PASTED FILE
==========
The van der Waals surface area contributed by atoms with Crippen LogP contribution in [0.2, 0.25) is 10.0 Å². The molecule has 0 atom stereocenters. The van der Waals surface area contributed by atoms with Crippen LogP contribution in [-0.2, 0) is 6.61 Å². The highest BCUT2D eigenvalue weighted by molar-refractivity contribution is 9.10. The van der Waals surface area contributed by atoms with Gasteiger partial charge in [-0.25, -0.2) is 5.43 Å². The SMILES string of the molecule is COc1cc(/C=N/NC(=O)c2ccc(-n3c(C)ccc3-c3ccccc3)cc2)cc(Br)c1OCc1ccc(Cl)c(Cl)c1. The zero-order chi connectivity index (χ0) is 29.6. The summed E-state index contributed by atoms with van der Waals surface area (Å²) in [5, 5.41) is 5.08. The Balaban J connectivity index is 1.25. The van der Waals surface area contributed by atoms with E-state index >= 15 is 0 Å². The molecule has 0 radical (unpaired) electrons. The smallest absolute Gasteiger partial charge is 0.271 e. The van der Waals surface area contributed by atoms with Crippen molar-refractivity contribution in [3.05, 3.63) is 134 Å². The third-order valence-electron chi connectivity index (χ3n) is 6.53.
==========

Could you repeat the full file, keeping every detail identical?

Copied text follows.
The van der Waals surface area contributed by atoms with Crippen LogP contribution in [0.2, 0.25) is 10.0 Å². The molecule has 0 atom stereocenters. The van der Waals surface area contributed by atoms with Crippen LogP contribution in [-0.2, 0) is 6.61 Å². The highest BCUT2D eigenvalue weighted by molar-refractivity contribution is 9.10. The van der Waals surface area contributed by atoms with Gasteiger partial charge in [-0.25, -0.2) is 5.43 Å². The SMILES string of the molecule is COc1cc(/C=N/NC(=O)c2ccc(-n3c(C)ccc3-c3ccccc3)cc2)cc(Br)c1OCc1ccc(Cl)c(Cl)c1. The zero-order chi connectivity index (χ0) is 29.6. The summed E-state index contributed by atoms with van der Waals surface area (Å²) in [5, 5.41) is 5.08. The Balaban J connectivity index is 1.25. The van der Waals surface area contributed by atoms with E-state index >= 15 is 0 Å². The molecule has 0 radical (unpaired) electrons. The smallest absolute Gasteiger partial charge is 0.271 e. The van der Waals surface area contributed by atoms with Crippen molar-refractivity contribution in [3.05, 3.63) is 134 Å². The third-order valence-electron chi connectivity index (χ3n) is 6.53.